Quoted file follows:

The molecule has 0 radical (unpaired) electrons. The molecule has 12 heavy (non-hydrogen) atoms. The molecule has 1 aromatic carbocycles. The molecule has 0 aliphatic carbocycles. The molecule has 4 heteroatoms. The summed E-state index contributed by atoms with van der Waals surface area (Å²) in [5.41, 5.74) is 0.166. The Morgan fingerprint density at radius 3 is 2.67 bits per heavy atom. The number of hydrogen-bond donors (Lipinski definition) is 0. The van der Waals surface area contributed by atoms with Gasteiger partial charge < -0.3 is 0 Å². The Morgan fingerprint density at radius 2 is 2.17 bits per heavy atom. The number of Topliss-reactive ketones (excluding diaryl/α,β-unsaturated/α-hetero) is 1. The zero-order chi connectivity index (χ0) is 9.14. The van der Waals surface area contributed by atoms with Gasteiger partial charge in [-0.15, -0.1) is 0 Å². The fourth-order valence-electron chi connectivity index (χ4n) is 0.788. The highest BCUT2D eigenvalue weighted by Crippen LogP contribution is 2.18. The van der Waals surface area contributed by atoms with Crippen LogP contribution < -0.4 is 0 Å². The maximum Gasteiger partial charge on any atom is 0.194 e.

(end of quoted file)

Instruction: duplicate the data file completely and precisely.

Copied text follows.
The molecule has 0 radical (unpaired) electrons. The molecule has 12 heavy (non-hydrogen) atoms. The molecule has 1 aromatic carbocycles. The molecule has 0 aliphatic carbocycles. The molecule has 4 heteroatoms. The summed E-state index contributed by atoms with van der Waals surface area (Å²) in [5.41, 5.74) is 0.166. The Morgan fingerprint density at radius 3 is 2.67 bits per heavy atom. The number of hydrogen-bond donors (Lipinski definition) is 0. The van der Waals surface area contributed by atoms with Gasteiger partial charge < -0.3 is 0 Å². The Morgan fingerprint density at radius 2 is 2.17 bits per heavy atom. The number of Topliss-reactive ketones (excluding diaryl/α,β-unsaturated/α-hetero) is 1. The zero-order chi connectivity index (χ0) is 9.14. The van der Waals surface area contributed by atoms with Gasteiger partial charge in [-0.15, -0.1) is 0 Å². The fourth-order valence-electron chi connectivity index (χ4n) is 0.788. The highest BCUT2D eigenvalue weighted by Crippen LogP contribution is 2.18. The van der Waals surface area contributed by atoms with Crippen LogP contribution < -0.4 is 0 Å². The maximum Gasteiger partial charge on any atom is 0.194 e.